The Safari was able to get across the road as all that nasty fencing had been taken down over the weekend. We didn't have long but it was a fairly productive few minutes. The tide was rising quickly and most of the beach was already covered but where there was a strand-line of shellfish we noted a large number of Common Gulls and counted 207 Oystercatchers with many more further to the south. A few Sanderlings dodged in and out of the thousands, nay millions?, of wrecked shellfish. We haven't had a chance for a go see but through the scope we could pick out zillions of Pod Razors and Rayed Trough Shells in several lines stretching as far as the eye could see (with the scope) in both directions. There were so many Common Sand Stars that even the gulls appeared to be bored with them! A friend told us that she had been on the beach and seen loads of Brittle Stars and Sea Potatoes; at the weekend her hubby told her one of the anglers had caught (and released) a 2lb+ (1kg) Squid - a real rarity along this coast!
As the tide rose the Sanderlings got restless and a flock of over 30 'picked up' our few and sped off northwards to their favourite roost.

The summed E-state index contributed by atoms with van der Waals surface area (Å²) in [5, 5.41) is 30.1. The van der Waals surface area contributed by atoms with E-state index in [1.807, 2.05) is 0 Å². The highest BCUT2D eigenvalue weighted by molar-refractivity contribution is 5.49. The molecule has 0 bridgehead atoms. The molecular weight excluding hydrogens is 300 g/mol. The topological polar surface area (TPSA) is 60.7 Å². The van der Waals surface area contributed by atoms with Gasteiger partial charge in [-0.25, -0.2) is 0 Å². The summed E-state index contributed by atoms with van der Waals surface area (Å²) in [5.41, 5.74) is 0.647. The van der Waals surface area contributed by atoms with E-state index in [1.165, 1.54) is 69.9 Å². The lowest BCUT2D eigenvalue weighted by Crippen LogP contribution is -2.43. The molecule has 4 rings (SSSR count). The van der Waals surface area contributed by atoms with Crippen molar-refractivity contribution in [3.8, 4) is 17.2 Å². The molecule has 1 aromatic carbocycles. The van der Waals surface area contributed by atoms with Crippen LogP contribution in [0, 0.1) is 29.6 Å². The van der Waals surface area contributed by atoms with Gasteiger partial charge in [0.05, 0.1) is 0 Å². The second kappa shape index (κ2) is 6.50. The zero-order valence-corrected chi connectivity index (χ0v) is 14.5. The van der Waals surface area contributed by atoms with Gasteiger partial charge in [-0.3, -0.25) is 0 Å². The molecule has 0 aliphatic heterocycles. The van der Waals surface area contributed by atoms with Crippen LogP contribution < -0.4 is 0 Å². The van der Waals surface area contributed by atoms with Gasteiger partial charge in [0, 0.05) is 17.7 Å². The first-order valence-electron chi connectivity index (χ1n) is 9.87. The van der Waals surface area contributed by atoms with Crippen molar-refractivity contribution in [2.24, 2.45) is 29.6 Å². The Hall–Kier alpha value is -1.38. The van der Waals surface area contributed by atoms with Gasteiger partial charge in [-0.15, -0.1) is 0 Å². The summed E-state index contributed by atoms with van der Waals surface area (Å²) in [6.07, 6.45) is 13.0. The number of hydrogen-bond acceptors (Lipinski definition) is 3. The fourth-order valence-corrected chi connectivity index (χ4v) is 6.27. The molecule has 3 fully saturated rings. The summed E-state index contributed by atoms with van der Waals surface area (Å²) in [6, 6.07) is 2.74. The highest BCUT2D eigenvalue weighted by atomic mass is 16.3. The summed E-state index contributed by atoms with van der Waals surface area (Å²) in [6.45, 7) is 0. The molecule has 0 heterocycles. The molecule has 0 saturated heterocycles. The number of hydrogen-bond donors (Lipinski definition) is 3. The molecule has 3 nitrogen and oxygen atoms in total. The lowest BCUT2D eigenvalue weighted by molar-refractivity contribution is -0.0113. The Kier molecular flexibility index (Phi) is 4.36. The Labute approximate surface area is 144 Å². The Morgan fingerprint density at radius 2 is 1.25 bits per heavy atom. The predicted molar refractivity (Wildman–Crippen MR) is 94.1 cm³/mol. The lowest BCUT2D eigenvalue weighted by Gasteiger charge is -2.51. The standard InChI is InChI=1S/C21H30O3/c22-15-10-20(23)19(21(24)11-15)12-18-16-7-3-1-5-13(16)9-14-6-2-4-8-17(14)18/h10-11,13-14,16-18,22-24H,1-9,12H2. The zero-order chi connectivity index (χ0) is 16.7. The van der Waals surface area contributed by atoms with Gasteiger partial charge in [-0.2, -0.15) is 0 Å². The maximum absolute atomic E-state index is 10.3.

A Cormorant flew by, nothing unusual in that, but this one had the full white head and thigh patches already.
At sea we could only pick up a few dozen Common Scoters but above them we had five Kittiwakes.
An even shorter lunchtime session was a little more productive. The wind had picked up a bit and roughened the sea even more and the light was worse but the numbers of scoters was now perhaps 3-400 with them moving about all over the place and a good few small flocks quite close inshore. Two Great Crested Grebes kept appearing through the heavy swell looking for all the world like two periscopes, but we couldn't find anything else with the scoters...where is that Long Tailed Duck? All the while we were there there was a trickle of Kittiwakes going past, we didn't count them but we'd guess at somewhere between 20 and 30 as there was some doubling back going on, all bar two were adults.
Sticking with the gull theme we noted a couple of Great Black Back Gulls and made an effort to stick with them through the troughs as they can be good 'value'; at the end of last week one was seen to find, and promptly swallow, a Little Auk that had wandered too close to shore only a few miles up the coast...damn things eating a Lifer!...shouldn't be allowed!!!
Where to next? More ferocious wind is forecast for the next couple of days so Patch 2 will be our best bet for some decent birding.
In the meantime let us know what's swallowing the Lifers in your outback.